July 16, 2009 Comments (0) Blog, Securities Fraud

Life Settlements: Securities Fraud Warning

(Last Updated On: July 17, 2015)

Lately, particularly now that so many elderly investors have an immediate need for cash to pay fixed expenses, financial advisors have begun offering seniors or elderly investors the opportunity to sell their existing life insurance policy for cash. Such a transaction is known as a “life settlement.” Although these life settlements may be being offered by brokers at many of the large brokerage firms, like Banc of America, Raymond James, Edward Jones, Wachovia, Wells Fargo, Merrill Lynch, and Morgan Stanley, a life settlement is still not without its risks. These investment “opportunities” have come under scrutiny by the regulators, including FINRA, and are of particular concern in places where there is a large concentration of retired or elderly investors, like Florida, California, and Arizona.

Essentially, a life settlement (or senior settlement) involves selling an existing life insurance policy to a third party, generally an institutional investor or hedge fund, for more than the policy’s cash surrender value, but less than the net death benefit.

While life settlements can be a valuable source of liquidity for senior investors who would otherwise surrender their policies or allow them to lapse—or for people whose life insurance needs have changed, they are still not appropriate for everyone. As discussed below, life settlements can have high transaction costs and unintended consequences and investors should be leery that their financial advisor may be offering them this life settlement for the wrong reasons.

The following is some basic information on life settlements. For more information, visit http://www.finra.org/Investors/ProtectYourself/InvestorAlerts/AnnuitiesAndInsurance/p018469

What Is a Life Settlement?

Until recently, if an investor owned a life insurance policy that the investor no longer wanted or needed, there were two choices: surrender the policy for its cash value or allow it to lapse. Now, there is a third option: selling the policy (or the right to receive the death benefit) to an entity other than the insurance company that issued the policy in a transaction known as a life settlement.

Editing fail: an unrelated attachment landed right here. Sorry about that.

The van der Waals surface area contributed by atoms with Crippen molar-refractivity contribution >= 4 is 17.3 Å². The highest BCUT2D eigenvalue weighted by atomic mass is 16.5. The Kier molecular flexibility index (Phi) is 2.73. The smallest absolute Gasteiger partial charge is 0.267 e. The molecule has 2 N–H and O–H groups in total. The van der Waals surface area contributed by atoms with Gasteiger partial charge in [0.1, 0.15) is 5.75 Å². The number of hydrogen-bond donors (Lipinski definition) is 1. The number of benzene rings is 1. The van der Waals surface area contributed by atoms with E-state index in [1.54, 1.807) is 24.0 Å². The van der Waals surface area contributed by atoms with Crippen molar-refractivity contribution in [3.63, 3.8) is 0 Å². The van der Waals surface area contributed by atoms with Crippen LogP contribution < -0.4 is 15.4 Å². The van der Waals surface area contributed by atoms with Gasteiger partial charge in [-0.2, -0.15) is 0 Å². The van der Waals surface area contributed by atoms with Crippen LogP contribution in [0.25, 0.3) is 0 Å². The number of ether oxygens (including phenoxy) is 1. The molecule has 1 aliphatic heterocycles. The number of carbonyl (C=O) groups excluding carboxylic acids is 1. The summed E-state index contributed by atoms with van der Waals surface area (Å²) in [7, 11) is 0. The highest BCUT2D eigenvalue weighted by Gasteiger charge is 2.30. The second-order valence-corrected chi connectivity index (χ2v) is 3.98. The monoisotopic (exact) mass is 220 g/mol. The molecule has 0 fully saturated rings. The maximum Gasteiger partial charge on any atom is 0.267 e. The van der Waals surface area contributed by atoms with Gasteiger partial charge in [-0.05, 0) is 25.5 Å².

This new option is similar to the viatical settlements that developed in the 1980s and which were such a problem for investors. Unlike viaticals, which generally involved policyholders that were terminally ill (such as AIDS patients), life settlements typically involve policyholders who have a life expectancy of between two and ten years. Life settlements also tend to involve policies with higher net death benefits than viaticals, making them potentially an even bigger business and possible problem down the road. The life settlement market has expanded rapidly in recent years and although still in its infancy may already be a $100 billion industry.

How Do Life Settlements Work?

The purchasers of life settlements generally are institutions that either hold the policies to maturity and collect the net death benefits or resell policies—or sell interests in multiple, bundled policies—to hedge funds or other investors. In exchange, the investor receives a lump sum payment from the purchaser. The amount the investor will receive from a prospective purchaser depends on many factors, including the investor’s age, health and the terms and conditions of the policy—but it is generally more than the policy’s cash surrender value (otherwise the investor would be better of just accepting the cash surrender value from the insurance company) and less than the net death benefit.